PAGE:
SafetyNet Blog

By Darlene Kanzler

Important Tips to Avoid Online Predators

Protect from online predators

As many people in San Diego have learned, John Kinloch, a first grade teacher in a Chula Vista elementary school was arrested on November 30, 2012 for possession of child pornography, using a minor in an obscene manner and luring a minor for a sex offense.

Reports indicate that the 41-year-old teacher posed as a 13-year-old girl on the social networking site as well as several other sites; one of his goals was to entice boys to send him nude photos of themselves.

After the initial wave of shock and outrage, many people have asked, “How common is this type of crime?” “How can I protect my children?”

Let’s begin by assessing the prevalence of online predators our children may be exposed to.

The United States government predicts that there are 50,000 Internet predators are online throughout the world at any given time.  Since the United States is the biggest producer and consumer of child pornography, there may be more predators online in the U.S. than in other countries.

The Crimes Against Children Research Center offers the following statistics:

  • 1 in 25 youth (about 4%) received "aggressive" sexual solicitations that included attempts to contact the youth offline. These are the episodes most likely to result in actual victimizations. (About one-quarter of these aggressive solicitations came from people the youth knew in person, mostly other youth.)
  • 1 in 25 youth (about 4%) were solicited to take sexual pictures of themselves. In many jurisdictions, these constitute criminal requests to produce child pornography.

So how do parents protect their children against online predators? 

We believe it is important not to avoid technology or ban it from your home.  Children growing up in today’s world will be using technology for the rest of their lives, it is vital that they know how to use it safely.  Begin by teaching your children how to use the Internet in age appropriate stages.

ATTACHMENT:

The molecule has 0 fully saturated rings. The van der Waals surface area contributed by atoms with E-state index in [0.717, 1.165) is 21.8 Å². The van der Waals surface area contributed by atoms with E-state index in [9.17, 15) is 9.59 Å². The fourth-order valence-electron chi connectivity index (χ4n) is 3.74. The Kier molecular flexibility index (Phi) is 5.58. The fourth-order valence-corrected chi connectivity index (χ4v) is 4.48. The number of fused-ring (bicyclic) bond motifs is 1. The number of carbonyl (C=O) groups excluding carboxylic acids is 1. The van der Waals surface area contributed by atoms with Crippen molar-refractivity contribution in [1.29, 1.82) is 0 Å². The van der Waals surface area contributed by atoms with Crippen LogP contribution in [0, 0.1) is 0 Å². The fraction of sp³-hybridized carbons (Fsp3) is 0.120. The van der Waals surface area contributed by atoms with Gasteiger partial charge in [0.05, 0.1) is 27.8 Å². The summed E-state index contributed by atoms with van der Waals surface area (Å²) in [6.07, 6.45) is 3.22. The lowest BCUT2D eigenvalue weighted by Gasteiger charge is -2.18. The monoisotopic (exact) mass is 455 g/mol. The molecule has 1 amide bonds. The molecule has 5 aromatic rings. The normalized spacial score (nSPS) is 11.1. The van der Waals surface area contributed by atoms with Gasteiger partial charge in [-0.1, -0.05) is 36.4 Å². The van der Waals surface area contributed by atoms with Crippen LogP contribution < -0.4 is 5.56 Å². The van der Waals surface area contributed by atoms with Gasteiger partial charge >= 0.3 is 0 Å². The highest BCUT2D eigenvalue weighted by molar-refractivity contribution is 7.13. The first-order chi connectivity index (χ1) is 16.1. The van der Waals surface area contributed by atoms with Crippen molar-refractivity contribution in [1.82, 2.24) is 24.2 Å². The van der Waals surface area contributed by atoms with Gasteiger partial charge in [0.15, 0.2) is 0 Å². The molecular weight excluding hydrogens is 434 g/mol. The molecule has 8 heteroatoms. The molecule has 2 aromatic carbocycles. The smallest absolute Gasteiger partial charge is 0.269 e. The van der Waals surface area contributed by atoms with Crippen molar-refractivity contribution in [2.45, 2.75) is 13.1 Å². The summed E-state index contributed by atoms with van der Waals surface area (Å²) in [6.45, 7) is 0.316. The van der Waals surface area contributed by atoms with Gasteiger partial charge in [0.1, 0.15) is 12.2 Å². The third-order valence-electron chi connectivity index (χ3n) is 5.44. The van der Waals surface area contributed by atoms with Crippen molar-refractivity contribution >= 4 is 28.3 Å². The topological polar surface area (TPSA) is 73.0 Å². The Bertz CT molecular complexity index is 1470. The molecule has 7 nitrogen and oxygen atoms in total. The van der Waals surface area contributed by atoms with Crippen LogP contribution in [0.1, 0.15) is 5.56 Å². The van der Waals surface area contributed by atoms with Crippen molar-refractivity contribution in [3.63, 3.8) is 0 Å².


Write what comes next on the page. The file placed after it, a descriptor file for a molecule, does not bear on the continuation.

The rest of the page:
• The legal age for a child to have a profile on sites like Facebook, and Instagram is 13.   Create family rules around the sending and posting of photographs, limit contact information and remember not to post family member’s schedules.
  • It is most appropriate for kids to socialize online with kids they know in real life.  I like to remind kids that when they meet someone on the Internet, the person may not be who they say they are and could easily be using someone else’s photograph.
  • Teach your kids what subjects should not be discussed online: sex, threats of violence, drugs, hate speech or illegal activities.
  • As teens get older, they may want to meet new people online but must be instructed not to meet these new friends off line unless they have a parent or guardian with them.
  • Gaming sites today also utilize the Internet, let kids know to only answer questions about the game and not to engage in personal conversations with strangers they may game with.
  • Online scams are abundant, teach kids how to recognize scams and remind them to never put personal information into these sites.

It may seem like it would be easier to keep our kids off of the Internet but that is not possible or desirable in today’s wired world.  Knowledge is power and we must empower our kids with the information they need to navigate the Internet safely.